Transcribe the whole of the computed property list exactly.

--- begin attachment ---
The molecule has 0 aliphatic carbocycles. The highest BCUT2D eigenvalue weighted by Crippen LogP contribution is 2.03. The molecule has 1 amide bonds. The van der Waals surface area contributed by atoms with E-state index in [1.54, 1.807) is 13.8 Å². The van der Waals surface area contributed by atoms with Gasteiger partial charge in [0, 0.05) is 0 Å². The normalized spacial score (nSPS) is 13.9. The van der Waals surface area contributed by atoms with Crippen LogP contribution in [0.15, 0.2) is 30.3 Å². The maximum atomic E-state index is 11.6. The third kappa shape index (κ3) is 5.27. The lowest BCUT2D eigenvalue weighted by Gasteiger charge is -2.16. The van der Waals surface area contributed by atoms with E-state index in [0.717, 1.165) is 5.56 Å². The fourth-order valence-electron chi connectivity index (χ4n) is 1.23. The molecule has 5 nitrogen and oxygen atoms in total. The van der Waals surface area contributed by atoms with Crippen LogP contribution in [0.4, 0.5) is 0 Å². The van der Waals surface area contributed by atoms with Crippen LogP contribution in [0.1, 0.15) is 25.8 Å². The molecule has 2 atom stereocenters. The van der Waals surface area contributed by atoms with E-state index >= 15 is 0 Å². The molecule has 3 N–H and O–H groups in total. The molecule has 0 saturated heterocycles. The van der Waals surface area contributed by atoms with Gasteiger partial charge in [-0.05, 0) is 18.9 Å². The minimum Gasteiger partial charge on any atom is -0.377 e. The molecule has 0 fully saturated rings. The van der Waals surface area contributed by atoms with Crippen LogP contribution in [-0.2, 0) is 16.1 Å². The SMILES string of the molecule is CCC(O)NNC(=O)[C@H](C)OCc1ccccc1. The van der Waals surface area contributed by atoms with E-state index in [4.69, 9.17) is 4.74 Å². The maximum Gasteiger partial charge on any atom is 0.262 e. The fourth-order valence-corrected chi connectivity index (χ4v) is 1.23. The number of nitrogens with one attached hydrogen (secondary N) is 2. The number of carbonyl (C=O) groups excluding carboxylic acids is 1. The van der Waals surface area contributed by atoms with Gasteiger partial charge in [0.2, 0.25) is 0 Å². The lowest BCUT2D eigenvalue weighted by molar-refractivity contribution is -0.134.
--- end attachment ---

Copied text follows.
The molecule has 0 aliphatic carbocycles. The highest BCUT2D eigenvalue weighted by Crippen LogP contribution is 2.03. The molecule has 1 amide bonds. The van der Waals surface area contributed by atoms with E-state index in [1.54, 1.807) is 13.8 Å². The van der Waals surface area contributed by atoms with Gasteiger partial charge in [0, 0.05) is 0 Å². The normalized spacial score (nSPS) is 13.9. The van der Waals surface area contributed by atoms with Crippen LogP contribution in [0.15, 0.2) is 30.3 Å². The maximum atomic E-state index is 11.6. The third kappa shape index (κ3) is 5.27. The lowest BCUT2D eigenvalue weighted by Gasteiger charge is -2.16. The van der Waals surface area contributed by atoms with E-state index in [0.717, 1.165) is 5.56 Å². The fourth-order valence-electron chi connectivity index (χ4n) is 1.23. The molecule has 5 nitrogen and oxygen atoms in total. The van der Waals surface area contributed by atoms with Crippen LogP contribution in [0.4, 0.5) is 0 Å². The van der Waals surface area contributed by atoms with Crippen LogP contribution in [0.1, 0.15) is 25.8 Å². The molecule has 2 atom stereocenters. The van der Waals surface area contributed by atoms with E-state index >= 15 is 0 Å². The molecule has 3 N–H and O–H groups in total. The molecule has 0 saturated heterocycles. The van der Waals surface area contributed by atoms with Gasteiger partial charge in [-0.05, 0) is 18.9 Å². The minimum Gasteiger partial charge on any atom is -0.377 e. The molecule has 0 fully saturated rings. The van der Waals surface area contributed by atoms with Crippen LogP contribution in [-0.2, 0) is 16.1 Å². The SMILES string of the molecule is CCC(O)NNC(=O)[C@H](C)OCc1ccccc1. The van der Waals surface area contributed by atoms with E-state index in [4.69, 9.17) is 4.74 Å². The maximum Gasteiger partial charge on any atom is 0.262 e. The fourth-order valence-corrected chi connectivity index (χ4v) is 1.23. The number of nitrogens with one attached hydrogen (secondary N) is 2. The number of carbonyl (C=O) groups excluding carboxylic acids is 1. The van der Waals surface area contributed by atoms with Gasteiger partial charge in [0.2, 0.25) is 0 Å². The lowest BCUT2D eigenvalue weighted by molar-refractivity contribution is -0.134.